EMERGE! From Village to Marketplace: Building a Sustainable World
My first exposure to the developing world was in spring 2005. Since then, my fascination has only grown – exponentially. In fall of 2006, I began my freshman year at Princeton University. And during the 2007/08 school year, I deferred to take a gap year. That’s when the whirlwind began.
But, let’s take a step back. In the summer of 2006, my sister, through her own work in Haiti, inspired me to work in Thailand, and so I followed her into service. I teamed with Thai villagers to build infrastructure, raise the standard of living and create sustainable business models suitable for their climate and culture. I immersed myself in their lifestyle, living in a bamboo hut and taking bucket showers on the Thai-Burma border. And I wanted to bring my new awareness of the developing world home.
That’s when the idea for Emerge! A Global Bazaar germinated. Ideas began to swirl through my mind and take form. We would host: A fair. A speaker. Food. Performances. Explore development initiatives. Sell the handmade crafts made by the remote cooperatives I saw on my travels.
Formulation had seriously begun, but was interrupted in summer 2007.
After winning a fellowship from Princeton Internships in Civic Service, I went back to Thailand. I traveled to and from refugee camps on the Thai-Burma border to help prepare the refugee’s cases for U.S. resettlement to be presented before the U.S. Department of Homeland Security. (The International Rescue Committee in Thailand was contracted by Department of Homeland Security to carry out this much-needed mission.)
That summer I met Harold Rosen, Director of the Grassroots Business Initiative (GBI) at the International Finance Corporation, World Bank Group. He started his department to engage the poor as producers, consumers and entrepreneurs, working to provide financial and technical assistance to companies that create sustainable incomes for the poor. I had the honor of joining him while he visited his Thai initiatives, and learned much from him during many hours in the car. After following up with the Thailand project, I was offered an internship at the World Bank.
Although, my original concentration was architecture, after my experiences in the developing world, I became more interested in urban planning. Within urban planning, I was always interested in infrastructure and projects that spurred economic progress for those living in poverty. Innovative, entrepreneurial initiatives in emerging markets became my focus.
My enthusiasm to implement Emerge! was revived. I had been working on it during the summer – meeting artisans and those engaged in the development field. When I returned to campus, I was fortunate to gather a dedicated team to work with in creating Emerge!
Through the Woodrow Wilson School, I began working with Paula Chow, Founder and Director of the Davis International Center, whose mission is to foster understanding among and between diverse cultures.
In December 2007, Emerge! came to life. Its initiative is designed to support the developing world through increasing awareness and provoking action and interest in international development. EMERGE! also seeks to give a holistic view of life in the developing world, and the bazaar mixes celebration (traditional crafts from across the globe, cultural performance, art and culinary arts) with presentations on the challenges and obstacles facing the regions.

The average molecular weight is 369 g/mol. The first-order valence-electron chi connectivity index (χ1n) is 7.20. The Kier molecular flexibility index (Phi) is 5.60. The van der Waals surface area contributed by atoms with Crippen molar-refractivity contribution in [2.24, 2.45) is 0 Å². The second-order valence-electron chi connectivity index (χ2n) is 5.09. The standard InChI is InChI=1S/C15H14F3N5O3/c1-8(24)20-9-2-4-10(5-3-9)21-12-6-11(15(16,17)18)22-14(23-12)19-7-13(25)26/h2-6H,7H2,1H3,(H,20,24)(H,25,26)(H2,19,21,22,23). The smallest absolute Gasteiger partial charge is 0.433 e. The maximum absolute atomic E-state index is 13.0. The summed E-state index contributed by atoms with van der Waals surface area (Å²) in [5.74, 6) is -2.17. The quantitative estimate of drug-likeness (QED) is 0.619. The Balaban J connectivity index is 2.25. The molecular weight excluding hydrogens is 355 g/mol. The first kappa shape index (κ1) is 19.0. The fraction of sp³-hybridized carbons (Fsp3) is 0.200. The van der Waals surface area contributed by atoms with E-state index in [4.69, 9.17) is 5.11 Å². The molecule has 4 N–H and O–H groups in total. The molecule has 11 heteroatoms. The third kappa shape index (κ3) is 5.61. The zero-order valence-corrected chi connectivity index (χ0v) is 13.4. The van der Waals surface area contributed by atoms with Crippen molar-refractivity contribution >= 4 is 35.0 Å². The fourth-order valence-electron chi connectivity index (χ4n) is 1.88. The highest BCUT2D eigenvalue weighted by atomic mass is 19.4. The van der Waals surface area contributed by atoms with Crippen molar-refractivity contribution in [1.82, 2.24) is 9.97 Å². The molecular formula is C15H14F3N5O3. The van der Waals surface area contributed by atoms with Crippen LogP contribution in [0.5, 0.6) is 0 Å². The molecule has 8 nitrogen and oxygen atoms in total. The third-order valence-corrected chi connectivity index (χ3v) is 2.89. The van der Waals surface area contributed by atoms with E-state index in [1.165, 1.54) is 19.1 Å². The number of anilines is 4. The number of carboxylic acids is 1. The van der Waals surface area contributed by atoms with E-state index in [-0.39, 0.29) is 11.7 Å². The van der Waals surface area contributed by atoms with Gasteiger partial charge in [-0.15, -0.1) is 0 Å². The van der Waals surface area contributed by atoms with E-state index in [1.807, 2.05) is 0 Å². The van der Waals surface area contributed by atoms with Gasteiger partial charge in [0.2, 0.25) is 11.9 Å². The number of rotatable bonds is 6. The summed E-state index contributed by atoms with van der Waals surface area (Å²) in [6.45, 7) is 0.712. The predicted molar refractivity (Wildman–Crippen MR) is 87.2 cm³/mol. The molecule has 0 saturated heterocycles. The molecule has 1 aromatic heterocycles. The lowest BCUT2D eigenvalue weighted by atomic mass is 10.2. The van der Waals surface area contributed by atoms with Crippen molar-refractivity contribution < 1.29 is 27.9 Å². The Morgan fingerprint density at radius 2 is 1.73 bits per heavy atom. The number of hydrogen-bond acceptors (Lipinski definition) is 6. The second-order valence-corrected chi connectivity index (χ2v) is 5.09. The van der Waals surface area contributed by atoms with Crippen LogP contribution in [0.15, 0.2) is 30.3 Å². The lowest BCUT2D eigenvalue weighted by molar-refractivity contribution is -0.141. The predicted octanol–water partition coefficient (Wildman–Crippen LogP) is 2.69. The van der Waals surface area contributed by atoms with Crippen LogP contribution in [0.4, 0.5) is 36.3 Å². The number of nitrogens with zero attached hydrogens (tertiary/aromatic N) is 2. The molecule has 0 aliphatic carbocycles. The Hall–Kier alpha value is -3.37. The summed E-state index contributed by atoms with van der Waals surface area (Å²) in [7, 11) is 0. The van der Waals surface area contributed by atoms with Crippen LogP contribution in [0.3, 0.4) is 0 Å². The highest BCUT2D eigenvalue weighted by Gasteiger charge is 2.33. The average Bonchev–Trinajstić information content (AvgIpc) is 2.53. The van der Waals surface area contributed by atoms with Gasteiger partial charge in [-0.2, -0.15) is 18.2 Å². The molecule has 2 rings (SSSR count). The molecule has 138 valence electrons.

Our first year was successful beyond what the team imagined, attracting over 650 people to the lecture, fair, reception and dinner.
In January 2008, I was awarded advanced standing at Princeton and began working for the Global Business Initiative in Washington, D.C. The team is extraordinary, hardworking, respectful, innovative and goal oriented. My work in supporting four portfolios, expanding sectors and regions, taught me more that I could have dreamed regarding working with grassroots businesses and double bottom line companies. My field assessment in Cambodia aided in my understanding first hand how much our work had an impact on thousands of lives. Seeing those who were now receiving reliable incomes was a true delight, and I am grateful to the Global Bank Initiative team for their support and teachings.
My time there was especially exciting since they were in the process of restructuring into a nonprofit and social venture capital fund, independent from the World Bank, called the Grassroots Business Fund.
Rachel Steinberg was born and raised in New York City. In 2005, she spent the summer at an overnight camp running the photography darkroom and teaching photography. In 2005-6, she took a gap year to study at Hebrew University in Jerusalem and traveled the world. In 2006, she spent the summer in a Thai-Burmese village building infrastructure and living in a bamboo hut with limited electricity and no running water. As a Junior at Princeton University the idea for EMERGE! a Global Bazaar germinated when she was filling out an application for the Pace Center Council for Civic Values. She was a junior in the Woodrow Wilson School of Public Policy when she wrote this piece.